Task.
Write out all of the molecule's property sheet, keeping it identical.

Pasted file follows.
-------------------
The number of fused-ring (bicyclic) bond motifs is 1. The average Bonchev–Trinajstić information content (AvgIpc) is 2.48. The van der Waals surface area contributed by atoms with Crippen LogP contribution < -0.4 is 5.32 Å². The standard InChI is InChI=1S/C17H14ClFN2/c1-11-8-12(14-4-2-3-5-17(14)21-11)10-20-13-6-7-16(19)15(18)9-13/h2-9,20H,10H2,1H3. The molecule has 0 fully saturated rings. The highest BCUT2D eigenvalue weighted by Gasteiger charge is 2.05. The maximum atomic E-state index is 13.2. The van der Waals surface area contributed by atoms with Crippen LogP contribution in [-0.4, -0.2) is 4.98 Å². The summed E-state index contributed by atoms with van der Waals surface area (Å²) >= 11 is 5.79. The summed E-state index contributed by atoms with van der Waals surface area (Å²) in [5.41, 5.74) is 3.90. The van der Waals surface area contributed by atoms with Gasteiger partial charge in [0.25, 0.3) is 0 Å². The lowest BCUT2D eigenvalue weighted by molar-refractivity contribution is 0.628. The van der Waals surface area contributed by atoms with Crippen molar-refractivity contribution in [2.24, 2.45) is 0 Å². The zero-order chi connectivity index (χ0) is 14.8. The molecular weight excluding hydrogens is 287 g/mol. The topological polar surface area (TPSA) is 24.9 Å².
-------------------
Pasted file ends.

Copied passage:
The number of fused-ring (bicyclic) bond motifs is 1. The average Bonchev–Trinajstić information content (AvgIpc) is 2.48. The van der Waals surface area contributed by atoms with Crippen LogP contribution < -0.4 is 5.32 Å². The standard InChI is InChI=1S/C17H14ClFN2/c1-11-8-12(14-4-2-3-5-17(14)21-11)10-20-13-6-7-16(19)15(18)9-13/h2-9,20H,10H2,1H3. The molecule has 0 fully saturated rings. The highest BCUT2D eigenvalue weighted by Gasteiger charge is 2.05. The maximum atomic E-state index is 13.2. The van der Waals surface area contributed by atoms with Crippen LogP contribution in [-0.4, -0.2) is 4.98 Å². The summed E-state index contributed by atoms with van der Waals surface area (Å²) >= 11 is 5.79. The summed E-state index contributed by atoms with van der Waals surface area (Å²) in [5.41, 5.74) is 3.90. The van der Waals surface area contributed by atoms with Gasteiger partial charge in [0.25, 0.3) is 0 Å². The lowest BCUT2D eigenvalue weighted by molar-refractivity contribution is 0.628. The van der Waals surface area contributed by atoms with Crippen molar-refractivity contribution in [2.24, 2.45) is 0 Å². The zero-order chi connectivity index (χ0) is 14.8. The molecular weight excluding hydrogens is 287 g/mol. The topological polar surface area (TPSA) is 24.9 Å².